Welcome to The Breakdown, KPCC's business blog! On weekdays, I'll compile a list of interesting business stories that impact Southern California.
Since the Los Angeles Times' corporate parent, Tribune Co., announced it would spin off its newspapers into a separate business, there's been a lot of concern about the impact this would have on the iconic Southern California newspaper. Rep. Henry Waxman (D-CA) is among those who raised questions about the plan. His major concerns: Tribune newspapers, including the L.A. Times would need to pay Tribune rent on the building the staffs already use. The newspapers would also pay Tribune a dividend through debt financing.
At the time of the announcement, Tribune did not indicate how much the dividend would be. The Chicago Tribune (which is a Tribune newspaper) ventures the dividend would be worth $325 million, based on a document the paper obtained. The Chicago Tribune says the spin-off is expected to happen mid-year.
Trade and transportation
Earlier this month, work on the widening of the Panama Canal was stopped due to a dispute over cost. Now, the Wall Street Journal says work will resume. The widening of the canal is expected to increase the competition from East Coast ports that want to take some of the trade business from the West Coast.
The Ports of Los Angeles and Long Beach have been preparing for the increased competition, making significant upgrades to their operations and facilities. Port of Long Beach spokesman Art Wong told me this week: "Whether the competition comes from the Panama Canal or Mexico or Canada, we're trying to upgrade regardless of where the competition comes."
In other port news, January cargo numbers were down at the Port of Long Beach, in part due to Asian factories closing operations during the celebration of Lunar New Year, according to the Long Beach Press-Telegram. There were 528,884 container units in January, down 1.4 percent from a year ago, the Press-Telegram reported.
Yesterday state legislators introduced a bill that would expand California's film and TV tax credit program. The bill would let big-budget films and TV shows--regardless of where they air, including Netflix--apply for the credits.
But will this stop productions from moving out of state and to different countries? California offers $100 million a year in its tax credit program to film and TV production. New York offers roughly four times that amount.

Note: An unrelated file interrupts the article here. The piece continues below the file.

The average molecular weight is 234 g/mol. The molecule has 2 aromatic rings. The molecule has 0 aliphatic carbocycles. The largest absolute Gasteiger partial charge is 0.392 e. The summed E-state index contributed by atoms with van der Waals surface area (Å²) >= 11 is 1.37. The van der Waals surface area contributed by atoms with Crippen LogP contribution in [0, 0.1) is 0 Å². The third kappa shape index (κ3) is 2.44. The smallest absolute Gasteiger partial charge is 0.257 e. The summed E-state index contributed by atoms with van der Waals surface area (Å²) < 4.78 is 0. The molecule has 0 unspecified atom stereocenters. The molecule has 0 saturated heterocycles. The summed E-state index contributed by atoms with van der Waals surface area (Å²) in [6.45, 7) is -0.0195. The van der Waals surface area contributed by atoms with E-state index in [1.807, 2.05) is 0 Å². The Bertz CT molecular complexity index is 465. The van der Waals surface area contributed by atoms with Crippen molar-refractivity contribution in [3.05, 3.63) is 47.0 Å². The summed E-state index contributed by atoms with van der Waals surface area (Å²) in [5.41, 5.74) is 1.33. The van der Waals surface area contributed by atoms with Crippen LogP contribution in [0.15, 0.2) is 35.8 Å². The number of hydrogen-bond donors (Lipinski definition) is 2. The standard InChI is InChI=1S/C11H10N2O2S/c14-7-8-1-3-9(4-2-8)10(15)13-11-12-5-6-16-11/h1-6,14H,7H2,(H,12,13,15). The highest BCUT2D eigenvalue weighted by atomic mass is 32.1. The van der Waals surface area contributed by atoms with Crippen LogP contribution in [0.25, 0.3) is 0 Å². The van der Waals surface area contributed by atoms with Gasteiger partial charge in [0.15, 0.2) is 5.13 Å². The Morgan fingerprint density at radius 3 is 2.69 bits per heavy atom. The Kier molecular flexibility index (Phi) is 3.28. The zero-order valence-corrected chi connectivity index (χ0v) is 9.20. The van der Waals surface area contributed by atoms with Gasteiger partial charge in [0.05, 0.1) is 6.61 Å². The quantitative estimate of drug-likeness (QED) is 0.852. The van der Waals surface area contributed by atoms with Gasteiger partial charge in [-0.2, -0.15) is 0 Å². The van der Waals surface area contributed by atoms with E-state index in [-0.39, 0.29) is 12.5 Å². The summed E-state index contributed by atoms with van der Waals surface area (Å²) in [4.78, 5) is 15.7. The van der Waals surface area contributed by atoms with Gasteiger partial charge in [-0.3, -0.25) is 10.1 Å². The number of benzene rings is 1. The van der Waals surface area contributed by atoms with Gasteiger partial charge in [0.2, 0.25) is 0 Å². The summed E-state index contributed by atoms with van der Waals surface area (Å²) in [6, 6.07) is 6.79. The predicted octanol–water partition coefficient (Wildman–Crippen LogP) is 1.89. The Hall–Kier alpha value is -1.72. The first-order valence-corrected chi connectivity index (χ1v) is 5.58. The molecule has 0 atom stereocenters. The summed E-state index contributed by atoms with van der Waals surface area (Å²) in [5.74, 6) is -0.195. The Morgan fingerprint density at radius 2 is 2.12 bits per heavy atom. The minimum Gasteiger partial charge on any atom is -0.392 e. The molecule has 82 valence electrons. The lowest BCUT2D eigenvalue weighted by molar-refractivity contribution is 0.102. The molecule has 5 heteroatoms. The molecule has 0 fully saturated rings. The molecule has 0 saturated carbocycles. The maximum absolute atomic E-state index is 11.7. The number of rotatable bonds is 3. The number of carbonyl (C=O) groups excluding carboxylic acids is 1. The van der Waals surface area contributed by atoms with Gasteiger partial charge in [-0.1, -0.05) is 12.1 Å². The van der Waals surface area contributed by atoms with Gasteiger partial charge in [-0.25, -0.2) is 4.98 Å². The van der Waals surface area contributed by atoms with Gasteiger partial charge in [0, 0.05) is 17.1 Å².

Assemblyman Mike Gatto (D-L.A.), who co-introduced the bill, told me he would like to increase the annual amount, but he didn't say by how much. Read more of his comments here.
KPCC's Larry Mantle will be moderating a discussion next Thursday evening on what the state must do to remain competitive and keep entertainment production here. The event will be live-streamed on SCPR.org
American Apparel is looking to restructure its company, according to the Wall Street Journal. The company has struggled over the years. In 2010, the late Mark Lacter told KPCC that American Apparel is "one messed up company."
I've been fascinated by efforts to raise money for projects online. My colleague Mike Roe wrote about how the Veronica Mars movie raised $5.7 million in its Kickstarter campaign. He also wrote about how other businesses sometimes fail to raise money on Kickstarter. Only 44 percent of all Kickstarter campaigns are successful, Roe wrote.
But that hasn't stopped L.A. barbecue stand Bigmista's from trying to raise money online. The business is launching an online fundraising campaign on GoFundMe to raise $20,000 to open a brick and mortar restaurant, according to Los Angeles Magazine.
I hate to burst your two-buck chuck (or perhaps the lingo is $2.49-buck chuck now?), but unfortunately, there are no plans for a Trader Joe's in Downtown L.A. for now, according to the LA Weekly. Despite the rumors, Trader Joe's told the LA Weekly that Downtown L.A. is not in the two-year plan.
Got business news? Tweet me @thewendylee.